Arts

Favourites and coming attractions: The best movies of 2016 and a look forward to 2017

David Roy offers his five favourite films and biggest box office turkey from 2016, plus a selection of next year's most anticipated releases...

Martin McCann stars as The Survivalist

Green Room (18, 95mins)

Starring: Anton Yelchin, Imogen Poots, Alia Shawkat, Patrick Stewart, Macon Blair

Director: Jeremy Saulnier

WRITER/director Jeremy Saulnier's Green Room offered one of the most visceral cinematic experiences of 2016: a high-concept, low-budget thriller about a punk band trapped in a remote venue staffed by murderous neo-Nazis that never pulls a single one of its continuous barrage of punches.

Green Room begins in a misleadingly slow manner. However, once Saulnier (who also directed 2014's excellent revenge thriller Blue Ruin) has established his setting and characters – which include the late Anton Yelchin as a shy guitarist forced into a terrifying fight for his life against Sir Patrick Stewart's ice cool bad guy and skinhead minions – he quickly revs up the tension to almost unbearable levels.

Peppered with moments of explosive violence, Green Room is a gory and darkly humorous watch that's guaranteed to shred your nerves.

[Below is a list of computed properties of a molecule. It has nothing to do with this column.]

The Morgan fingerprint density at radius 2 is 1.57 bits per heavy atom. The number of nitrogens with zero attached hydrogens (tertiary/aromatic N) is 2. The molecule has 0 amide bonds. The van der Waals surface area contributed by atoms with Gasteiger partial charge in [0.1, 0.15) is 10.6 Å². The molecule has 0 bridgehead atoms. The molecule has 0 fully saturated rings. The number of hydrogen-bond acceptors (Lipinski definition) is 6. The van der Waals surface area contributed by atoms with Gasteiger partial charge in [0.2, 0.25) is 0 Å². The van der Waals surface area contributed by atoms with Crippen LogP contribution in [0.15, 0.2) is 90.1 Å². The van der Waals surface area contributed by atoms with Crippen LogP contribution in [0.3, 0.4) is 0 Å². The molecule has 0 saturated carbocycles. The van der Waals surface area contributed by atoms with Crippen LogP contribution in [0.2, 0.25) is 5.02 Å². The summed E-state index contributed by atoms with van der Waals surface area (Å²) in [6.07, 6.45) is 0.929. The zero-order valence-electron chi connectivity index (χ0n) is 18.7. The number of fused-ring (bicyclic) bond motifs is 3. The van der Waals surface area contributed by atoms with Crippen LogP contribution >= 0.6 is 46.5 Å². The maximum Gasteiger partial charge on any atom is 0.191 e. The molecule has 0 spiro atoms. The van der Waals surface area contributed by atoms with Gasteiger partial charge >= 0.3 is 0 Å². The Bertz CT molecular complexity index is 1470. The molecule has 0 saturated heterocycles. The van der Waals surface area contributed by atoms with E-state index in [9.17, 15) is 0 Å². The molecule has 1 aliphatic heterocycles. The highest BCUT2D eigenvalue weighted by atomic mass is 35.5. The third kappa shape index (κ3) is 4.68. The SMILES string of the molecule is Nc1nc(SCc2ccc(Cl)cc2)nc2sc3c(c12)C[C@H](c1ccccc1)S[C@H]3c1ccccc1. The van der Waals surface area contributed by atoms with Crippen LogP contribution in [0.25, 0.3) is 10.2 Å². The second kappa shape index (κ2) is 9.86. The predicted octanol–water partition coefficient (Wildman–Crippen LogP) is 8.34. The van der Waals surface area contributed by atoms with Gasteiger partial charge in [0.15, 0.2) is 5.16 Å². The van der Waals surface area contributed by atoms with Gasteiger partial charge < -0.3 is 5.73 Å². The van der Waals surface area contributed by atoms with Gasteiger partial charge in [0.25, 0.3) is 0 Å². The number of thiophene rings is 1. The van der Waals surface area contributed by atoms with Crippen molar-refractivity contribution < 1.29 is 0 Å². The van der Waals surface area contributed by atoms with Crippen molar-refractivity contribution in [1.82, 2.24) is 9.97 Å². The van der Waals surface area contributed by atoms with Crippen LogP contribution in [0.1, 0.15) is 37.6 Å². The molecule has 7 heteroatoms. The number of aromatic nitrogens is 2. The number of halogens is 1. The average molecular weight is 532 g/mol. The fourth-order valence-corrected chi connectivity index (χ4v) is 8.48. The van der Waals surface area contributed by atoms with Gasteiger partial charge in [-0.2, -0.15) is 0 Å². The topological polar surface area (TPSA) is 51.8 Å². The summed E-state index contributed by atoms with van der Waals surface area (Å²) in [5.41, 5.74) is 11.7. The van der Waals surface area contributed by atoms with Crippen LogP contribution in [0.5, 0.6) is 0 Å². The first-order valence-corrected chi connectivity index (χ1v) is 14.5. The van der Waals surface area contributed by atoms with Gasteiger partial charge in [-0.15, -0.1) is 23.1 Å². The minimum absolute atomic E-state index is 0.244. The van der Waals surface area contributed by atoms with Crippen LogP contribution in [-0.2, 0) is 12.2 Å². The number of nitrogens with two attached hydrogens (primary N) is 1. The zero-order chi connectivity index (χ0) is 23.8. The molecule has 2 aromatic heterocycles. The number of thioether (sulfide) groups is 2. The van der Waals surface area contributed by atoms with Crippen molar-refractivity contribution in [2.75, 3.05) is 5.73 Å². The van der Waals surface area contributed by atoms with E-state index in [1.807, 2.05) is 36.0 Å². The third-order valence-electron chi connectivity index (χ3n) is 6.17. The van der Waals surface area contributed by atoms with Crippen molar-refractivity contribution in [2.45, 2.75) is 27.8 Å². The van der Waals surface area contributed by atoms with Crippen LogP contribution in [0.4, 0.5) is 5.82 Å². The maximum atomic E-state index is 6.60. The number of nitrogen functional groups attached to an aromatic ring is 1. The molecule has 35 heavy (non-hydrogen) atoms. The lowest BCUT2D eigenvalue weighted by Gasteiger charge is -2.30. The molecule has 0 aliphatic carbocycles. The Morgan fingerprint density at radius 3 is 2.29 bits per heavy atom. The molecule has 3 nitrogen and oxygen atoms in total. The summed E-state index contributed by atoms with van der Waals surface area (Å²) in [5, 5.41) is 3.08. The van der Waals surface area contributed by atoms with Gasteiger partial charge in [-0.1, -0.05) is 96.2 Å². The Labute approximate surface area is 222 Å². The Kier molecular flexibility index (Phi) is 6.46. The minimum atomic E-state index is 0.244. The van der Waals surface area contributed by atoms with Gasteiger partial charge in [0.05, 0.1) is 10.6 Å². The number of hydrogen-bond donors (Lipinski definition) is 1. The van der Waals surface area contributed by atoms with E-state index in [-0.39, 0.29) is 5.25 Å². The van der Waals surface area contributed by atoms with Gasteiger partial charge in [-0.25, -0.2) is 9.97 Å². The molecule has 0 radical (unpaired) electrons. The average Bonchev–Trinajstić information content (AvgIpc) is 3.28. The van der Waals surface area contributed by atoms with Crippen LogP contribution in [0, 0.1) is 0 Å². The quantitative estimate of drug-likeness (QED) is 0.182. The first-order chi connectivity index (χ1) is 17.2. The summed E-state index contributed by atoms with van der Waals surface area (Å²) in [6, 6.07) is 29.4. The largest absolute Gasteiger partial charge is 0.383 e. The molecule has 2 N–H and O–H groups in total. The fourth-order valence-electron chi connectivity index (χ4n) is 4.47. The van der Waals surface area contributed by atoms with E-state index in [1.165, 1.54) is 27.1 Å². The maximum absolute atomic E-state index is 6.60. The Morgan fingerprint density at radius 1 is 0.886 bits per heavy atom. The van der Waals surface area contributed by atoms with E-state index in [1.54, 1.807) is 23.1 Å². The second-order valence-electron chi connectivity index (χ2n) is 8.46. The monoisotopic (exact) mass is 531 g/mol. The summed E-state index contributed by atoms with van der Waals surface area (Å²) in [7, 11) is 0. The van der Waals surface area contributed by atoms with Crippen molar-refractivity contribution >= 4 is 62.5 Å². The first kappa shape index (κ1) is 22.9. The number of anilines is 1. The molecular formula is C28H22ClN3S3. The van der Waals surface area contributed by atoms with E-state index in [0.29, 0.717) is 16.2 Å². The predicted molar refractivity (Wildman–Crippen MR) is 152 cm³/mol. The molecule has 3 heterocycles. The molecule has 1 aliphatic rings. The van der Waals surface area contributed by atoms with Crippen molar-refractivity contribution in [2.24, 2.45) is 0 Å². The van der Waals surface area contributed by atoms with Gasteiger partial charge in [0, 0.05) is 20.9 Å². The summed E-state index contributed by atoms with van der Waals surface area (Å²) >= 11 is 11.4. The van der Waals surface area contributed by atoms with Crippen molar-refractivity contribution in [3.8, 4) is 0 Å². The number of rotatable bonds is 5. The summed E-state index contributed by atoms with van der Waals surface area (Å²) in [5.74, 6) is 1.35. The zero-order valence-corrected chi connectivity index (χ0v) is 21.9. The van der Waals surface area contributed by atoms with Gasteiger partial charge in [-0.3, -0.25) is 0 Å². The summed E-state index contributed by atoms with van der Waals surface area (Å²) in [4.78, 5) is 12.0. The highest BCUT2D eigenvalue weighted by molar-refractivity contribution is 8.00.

The Young Offenders (15, 85mins)

Starring: Chris Walley, Alex Murphy, Dominic MacHale, Hilary Rose, PJ Gallagher

Director: Peter Foott

THERE weren't many great comedies released in 2016, but thankfully Irish indie The Young Offenders finally gave audiences something to laugh at when it was hit cinemas earlier this month.

Writer/director Peter Foott's offbeat road movie about two wayward Cork city teens who set off for the coast on stolen bikes in search of a capsized cocaine shipment is a hoot from start to finish, as the two-wheeled tearaways fall foul of bike crime-obsessed copper and an angry, disabled drug dealer.

Well worth catching on demand or on DVD if you missed it at the cinema.

The Survivalist (18, 103mins)

Starring: Martin McCann, Mia Goeth, Olwen Fouere

Director: Stephen Fingleton

IF YOU'RE all laughed out after watching The Young Offenders, Derry-born writer/director Stephen Fingleton's bleak post-apocalyptic thriller would be an excellent palate-cleanser.

Starring Martin McCann as loner living off the land in a remote woodland cabin, his life is complicated when he reluctantly takes in a mother (Olwen Fouere) and daughter (Mia Goeth).

Fingleton pulls no punches with his largely dialogue-free film's graphic depiction of a broken world where it's every man and woman for themselves.